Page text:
Sunday, April 11, 2010


I feel sorry for people. That's just my nature. There is a man who came into our store at least 9 times on Friday. He came at least that many times during the day, according to the staff. He continued to come in on third shift. He buys scratch-off lottery tickets. The man lives in a cheap motel across the street. He walks across the highway, over and over, and over again. Buying lottery tickets. Day shift said that he got belligerent when he didn't get any winners in one of his batches, but it didn't stop him from coming back repeatedly until on his last trip, he had about $8 in change to cash in. He could not afford the $10 tickets, or the $5 tickets, but he still had the money for $2 tickets and $1 tickets. He spent it all. We have not seen him since. It's not my business, but I've got this notion that he spent his entire paycheck on lottery. What will he live on until this Friday?

A fellow from our church is having a biopsy tomorrow. He says that it does not look good. I'm quite fond of the old fellow, tall and in his 80s. He came into the store after his announcement. I called across the customers, "Wait! Do not leave this store until I can get around this counter." I waited on everyone, and then scooted around to give Mr. B a hug, and to tell him how sorry I was to hear his news. He is surprisingly emotional. I tell him, "Listen, there are things that they can do for lung cancer. It's small, and gees, even if it is the worst thing, it may well be that it can be removed." And he looked down at me, from his great, great height, and behind his glasses, he said, calmly, "I have many other health problems, though." "No, no, no," I say. "Don't think like that, Bill!" And he said, "You know, I just want to face this with the same courage that you and Dolly did." Dolly was diagnosed with cancer in the midst of my own treatment. I look up at Bill, and I say, "We will encourage you, just like we encouraged each other." And Bill smiles. He knows that I will, he says. He tells me that I am always an encouragement to him, and he heads out of the store with his newspaper tucked under his arm.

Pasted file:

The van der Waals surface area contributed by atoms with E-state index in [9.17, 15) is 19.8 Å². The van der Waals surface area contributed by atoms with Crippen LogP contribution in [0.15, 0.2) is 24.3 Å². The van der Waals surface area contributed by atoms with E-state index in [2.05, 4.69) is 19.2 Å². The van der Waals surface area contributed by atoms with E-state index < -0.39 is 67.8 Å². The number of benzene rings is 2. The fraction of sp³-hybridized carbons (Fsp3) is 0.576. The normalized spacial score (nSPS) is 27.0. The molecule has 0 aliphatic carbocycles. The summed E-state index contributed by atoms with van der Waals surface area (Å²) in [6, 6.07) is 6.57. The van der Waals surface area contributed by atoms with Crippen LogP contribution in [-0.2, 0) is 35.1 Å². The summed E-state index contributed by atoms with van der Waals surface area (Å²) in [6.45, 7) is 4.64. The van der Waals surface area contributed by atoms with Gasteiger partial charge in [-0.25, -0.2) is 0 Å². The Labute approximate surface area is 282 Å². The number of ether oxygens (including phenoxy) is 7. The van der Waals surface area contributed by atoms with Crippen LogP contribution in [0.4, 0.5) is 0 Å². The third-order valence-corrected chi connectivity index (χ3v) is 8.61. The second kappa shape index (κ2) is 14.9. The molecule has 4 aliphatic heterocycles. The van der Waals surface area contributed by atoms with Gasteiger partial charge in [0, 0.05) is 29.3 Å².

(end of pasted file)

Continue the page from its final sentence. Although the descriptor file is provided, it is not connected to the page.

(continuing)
There are such a lot of people in this world who need prayers.


WhiteStone said...

I've never liked the lottery. Years ago I worked in a convenience store. We had one young fellow who stopped be several times a week to buy scratch tickets. His wife and four barefoot kids stayed in the car. Not a penny to spare.

I think it is criminal that our States offer this carrot stick of fake hope to those who already live in hopelessness. A one in a million chance? What kind of hope is that? And the State takes the money that should have been spent on a gallon of milk to buy false hope. (I'm not negating the guy's own responsibility in this...just sayin'.)

The lottery is, in effect, a tax on the poor.

Jayne said...

So sad.

Anonymous said...

...and prayers are good.
~~~Holding up these people in prayer~~~

BUSH BABE said...

It's so easy to take on everyone else's issues... women especially seem to soak them up like sponges. I know I do... gambling is something I just don't understand. I don't have the genetic anomoly that is addiction. Mind you, I am now a farmer... so don't pay any attention to me at all. (The biggest gamblers of all!).

Lori said...

I hope they are able to help your friend. My father had lung cancer when he was in his 60s, and they were able to remove a third of one lung and got all the cancer. He lived another 14 years after that.